HOW FISH SLEEP DEPENDS ON THE SPECIES. Nocturnal fishes, like cardinalfishes and those closely packed platoons of grunts and gray snappers you see just hanging around by coralheads and pier pilings during day dives, are likely resting rather than actually sleeping.
Some species, like parrotfish, clearly sleep at night, although they seem like they can be awakened with minor disturbances (I base this on my own clumsiness around them on night dives).
Some, like bluehead wrasses and Spanish hogfishes, are such sound sleepers you can handle them – as in, lifting them to the surface – without waking them up (Just to be clear, you shouldn’t do that).
From personal experience, trumpetfishes fit into this category. I have a dive buddy who likes to pet things underwater. Once, he demonstrated this by standing (or appearing to stand) a vertical, totally zonked out trumpetfish upright on his hand during a nighttime pier dive (Just to be clear, he didn’t actually handle the fish).
EYES WIDE OPEN, STEADYING TAILS
It’s hard to judge fish sleep, since they don’t have eyelids; for them, getting shuteye is literally impossible. REM sleep is not in their game plan. Actually, there doesn’t appear to be a massive amount of research on fish sleep, and a lot of it is about zebrafish.
What is clear is that most fishes go through a period sometime each day when they power down, conserve energy with slowed heartbeat and less movement, and restore themselves. Their gill movements slow down.
For some, it may be more of sort of daydreaming state than actual sleep – a sort of suspended animation. Those schools of grunts appear as much to be awake, alert to danger, as to be in a resting phase. And fish that sleep or rest hovering in the water column seem to be able to remain steady with subtle tail movements.
HOLE IN THE WALL GANG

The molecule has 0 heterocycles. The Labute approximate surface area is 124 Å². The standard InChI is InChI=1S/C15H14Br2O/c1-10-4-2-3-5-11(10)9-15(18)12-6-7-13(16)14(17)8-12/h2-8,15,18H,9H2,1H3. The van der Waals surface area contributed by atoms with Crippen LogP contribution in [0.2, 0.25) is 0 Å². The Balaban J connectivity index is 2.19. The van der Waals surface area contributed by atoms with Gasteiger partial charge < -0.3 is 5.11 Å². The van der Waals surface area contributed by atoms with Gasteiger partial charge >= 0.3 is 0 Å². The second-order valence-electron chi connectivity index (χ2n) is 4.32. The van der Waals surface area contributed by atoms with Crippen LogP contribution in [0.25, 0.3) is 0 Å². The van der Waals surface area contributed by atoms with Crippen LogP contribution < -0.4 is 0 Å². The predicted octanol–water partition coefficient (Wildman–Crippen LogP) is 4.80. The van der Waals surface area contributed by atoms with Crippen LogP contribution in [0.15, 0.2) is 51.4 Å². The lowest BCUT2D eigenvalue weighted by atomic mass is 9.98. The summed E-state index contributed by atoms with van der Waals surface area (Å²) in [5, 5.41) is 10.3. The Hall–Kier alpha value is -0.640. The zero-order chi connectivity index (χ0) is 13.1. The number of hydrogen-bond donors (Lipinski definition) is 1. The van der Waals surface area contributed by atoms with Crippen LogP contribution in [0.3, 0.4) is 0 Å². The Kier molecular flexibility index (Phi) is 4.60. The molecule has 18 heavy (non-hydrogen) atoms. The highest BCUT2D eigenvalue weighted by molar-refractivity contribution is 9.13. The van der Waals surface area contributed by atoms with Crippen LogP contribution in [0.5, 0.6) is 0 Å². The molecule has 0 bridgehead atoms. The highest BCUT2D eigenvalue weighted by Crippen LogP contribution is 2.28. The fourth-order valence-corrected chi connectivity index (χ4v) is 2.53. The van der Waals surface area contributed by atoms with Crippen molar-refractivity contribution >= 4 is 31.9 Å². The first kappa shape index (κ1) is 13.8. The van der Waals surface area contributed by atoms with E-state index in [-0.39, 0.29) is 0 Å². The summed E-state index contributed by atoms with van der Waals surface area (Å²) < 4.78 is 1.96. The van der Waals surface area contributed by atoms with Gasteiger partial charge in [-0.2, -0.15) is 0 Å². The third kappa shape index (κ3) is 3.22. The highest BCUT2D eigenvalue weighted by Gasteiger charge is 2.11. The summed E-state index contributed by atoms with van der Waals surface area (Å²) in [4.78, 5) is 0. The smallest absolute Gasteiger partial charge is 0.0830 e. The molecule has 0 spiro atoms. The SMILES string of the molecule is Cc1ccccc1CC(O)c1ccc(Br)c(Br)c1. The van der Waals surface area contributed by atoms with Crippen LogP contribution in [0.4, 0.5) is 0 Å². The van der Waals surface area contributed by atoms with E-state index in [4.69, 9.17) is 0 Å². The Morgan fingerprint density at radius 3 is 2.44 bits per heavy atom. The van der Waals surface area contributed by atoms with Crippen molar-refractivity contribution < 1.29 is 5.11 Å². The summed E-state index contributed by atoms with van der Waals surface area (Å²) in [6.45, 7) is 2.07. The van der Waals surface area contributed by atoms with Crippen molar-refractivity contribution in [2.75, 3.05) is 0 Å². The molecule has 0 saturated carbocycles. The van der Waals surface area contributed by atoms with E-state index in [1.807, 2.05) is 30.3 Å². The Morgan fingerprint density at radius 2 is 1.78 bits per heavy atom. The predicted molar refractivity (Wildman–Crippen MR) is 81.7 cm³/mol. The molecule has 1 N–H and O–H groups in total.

And, anyway, if you’re a daytime fish wanting to avoid nighttime predators, hiding out in a hole of some sort is a good move. Some stuff themselves into crevices or vase or barrel sponges. As dusk falls, little chromis and damsels hover closer and closer to the corals, finally simply disappearing into reef crevices. Some simply hide out among the branches of coral, gorgonians or rope sponges. Many wrasses bury themselves in the sand for the night.
On the other hand, some fishes just hide out in the open. Parrotfish are renowned for enveloping themselves in mucus cocoons, presumably masking their scents from predators, sometimes seen in the open. They often do, whether in the open or hidden away, but not always.
SOME FISH SLEEP, SOME DON’T
A theory holds that the purpose of sleep is to allow animals to process visual images from their day. If true, that might explain why some blind cave fish are known not to sleep – they don’t have any visual images to process.
Tunas and some sharks are said not to sleep, since they have to swim continuously to maintain gill flow. According to the visual imagery theory, open-ocean-swimming tunas, for example, also lack much in the way of visual imagery to contemplate.
But species of continuously swimming sharks are believed to “sleep swim,” in which parts of their brains rest while they remain in motion. Dolphins –marine mammals, not fishes – are known to be able to shut down one half of their brains at a time in order to rejuvenate while continuing to swim. Tuna may have the same capabilities.
And for some species sleep goes out the window during specific periods of reproduction and/or brooding eggs.
Ralph Fuller – Editor & Publisher
PRINCIPAL SOURCES: Reef Fish Identification Florida, Caribbean, Bahamas, Paul Humann, Ned DeLoach; Reef Fish Identification, Tropical Pacific, Gerald Allen, Roger Steene, Paul Humann, Ned DeLoach; Reef Fish Behavior, Ned DeLoach; The Coral Reef at Night , Joseph Levine, Jeffrey Rotman; “How Do Fish Sleep: Everything You Need To Know,” Fishkeeping World; “Do Fish Sleep?” NOAA; “Do Fishes Sleep?” Australian Museum; “Do Sharks Ever Sleep, and How?” ThoughtCo.; “Sleep in Fish,” Wikipedia.com.